How To Start Training After A Layoff & Not Kill Yourself
Training ,Layoff & Not kill yourself
How the mighty have fallen. At least egoically. I’m staring at an unloaded 45-pound bar and a lighter kettlebell than I usually warm up with. The class I’m in is full of people I’ve never met and part of me wants desperately to sacrifice my body to show them what I used to be, who I used to be. Who I am not at the moment.
I know how to move. I know how to move well. I know how to push beyond healthy limits. I can do it if I want to. I can load more weight on the bar than has any right to be there. I can pick the seventy-pound bell. I can do all of this. I’ve done it before. And I’ve paid the price. I’ve put my time in. I’ve burned the skin off my hands. I’ve walked out of workouts to throw up and walked back in to pick up right where I left off. I know how to do work. I know how to create power. I know how to do damage.
Thankfully, those days are long behind me.
I spent last year exclusively lifting weights. Bench, squat, deadlift. That’s about it. Cardio consisted of walking around the building two or three times as a cool down with my training partner.
However, those days are behind me, as well. And no one in the room who’s seen me pick up the naked bar and the baby bell knows my story. They just know I’m the new guy, but they also intuit that I’m a guy who should be working with something other than the basics. I have my old gym shirt on indicating this isn’t my first day. I have traps and low-profile shoes.
Something doesn’t add up in the land of CrossFit.
Train For Tomorrow – Not Today
Today is day one for me. My first CrossFit class in over a year and it comes after two months of no lifting, no running, no kettlebell swings, no pull-ups. Nothing but two yoga classes under my belt, both of which put my ass half to sleep.
This has left me with three distinct options. Options every athlete faces after a layoff, an injury, or any other period where life has made itself more of a priority than training:
- Stay on the sidelines and revel in past glory. Yes, this is an option. We can stay out of the game and look back at our past accomplishments and speak on them as if they were yesterday. We see this every day. Al Bundy threw four touchdowns in one game at Polk High. The guy hitting on you at the bar was an Olympic hopeful – ten years and sixty pounds ago.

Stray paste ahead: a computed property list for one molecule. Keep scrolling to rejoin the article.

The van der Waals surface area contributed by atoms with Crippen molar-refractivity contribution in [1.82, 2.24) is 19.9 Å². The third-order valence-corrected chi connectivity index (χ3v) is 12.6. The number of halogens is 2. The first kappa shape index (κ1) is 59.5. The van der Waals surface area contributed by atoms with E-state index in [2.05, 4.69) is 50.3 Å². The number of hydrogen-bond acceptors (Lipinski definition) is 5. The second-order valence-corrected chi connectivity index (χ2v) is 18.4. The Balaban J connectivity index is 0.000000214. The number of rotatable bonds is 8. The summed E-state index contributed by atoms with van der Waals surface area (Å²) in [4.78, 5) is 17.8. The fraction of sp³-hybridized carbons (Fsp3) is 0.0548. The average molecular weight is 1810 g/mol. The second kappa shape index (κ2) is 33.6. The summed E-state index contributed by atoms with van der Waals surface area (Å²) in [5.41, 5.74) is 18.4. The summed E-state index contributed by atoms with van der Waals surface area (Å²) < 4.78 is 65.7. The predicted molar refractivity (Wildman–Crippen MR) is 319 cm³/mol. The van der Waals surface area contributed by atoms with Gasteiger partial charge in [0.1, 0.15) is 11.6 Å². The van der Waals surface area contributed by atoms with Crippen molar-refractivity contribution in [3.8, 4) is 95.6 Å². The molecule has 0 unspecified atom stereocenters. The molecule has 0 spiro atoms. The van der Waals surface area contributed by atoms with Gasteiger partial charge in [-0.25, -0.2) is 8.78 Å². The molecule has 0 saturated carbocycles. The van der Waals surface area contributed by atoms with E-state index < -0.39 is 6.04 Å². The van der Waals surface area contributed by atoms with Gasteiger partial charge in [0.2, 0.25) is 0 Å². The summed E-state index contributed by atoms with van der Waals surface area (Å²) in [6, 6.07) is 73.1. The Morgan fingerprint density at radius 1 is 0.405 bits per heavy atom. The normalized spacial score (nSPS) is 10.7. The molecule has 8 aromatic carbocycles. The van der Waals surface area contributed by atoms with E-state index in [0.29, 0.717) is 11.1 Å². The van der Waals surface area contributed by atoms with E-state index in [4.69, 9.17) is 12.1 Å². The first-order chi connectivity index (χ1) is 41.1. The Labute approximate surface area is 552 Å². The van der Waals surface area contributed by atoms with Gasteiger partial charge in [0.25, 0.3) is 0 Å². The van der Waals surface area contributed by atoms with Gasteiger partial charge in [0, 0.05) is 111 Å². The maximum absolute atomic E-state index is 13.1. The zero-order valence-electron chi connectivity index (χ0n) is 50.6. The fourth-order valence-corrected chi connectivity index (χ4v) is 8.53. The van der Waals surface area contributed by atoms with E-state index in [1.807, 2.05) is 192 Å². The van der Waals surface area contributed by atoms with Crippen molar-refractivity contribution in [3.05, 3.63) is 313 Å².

We have the intensely real option to call it a day. To move on to a completely new sport or activity. We don’t have to face being a beginner in a game we once held mastery in. We don’t have to strap our black belt on and play with the white belts for a few weeks until our timing comes back. We don’t have to do anything.
- Push beyond what we’re capable of in this moment and pay the price tomorrow. Yes, this is an option, too. One we’ve probably done ourselves, but if not we’ve surely witnessed it and read about it. You know, that guy who got Rhabdo after a six-month layoff and a date with the GHD machine. The woman whose low back decided a PR wasn’t in store on her first day back and gave her another year off to think about the error of her ways.
Even if our decisions don’t end with trips to the hospital or the physical therapist, we can have our weeks ruined and our training set back by one poor decision in the early part of our return. The most dangerous human being on a gym floor is someone who knows the movement patterns and has the mental skill set to push through pain. This is a recipe for pushing beyond our capabilities and paying the price by hobbling around or not being able to put shampoo in our hair for a few days. Neither of which are the signs of intelligent training.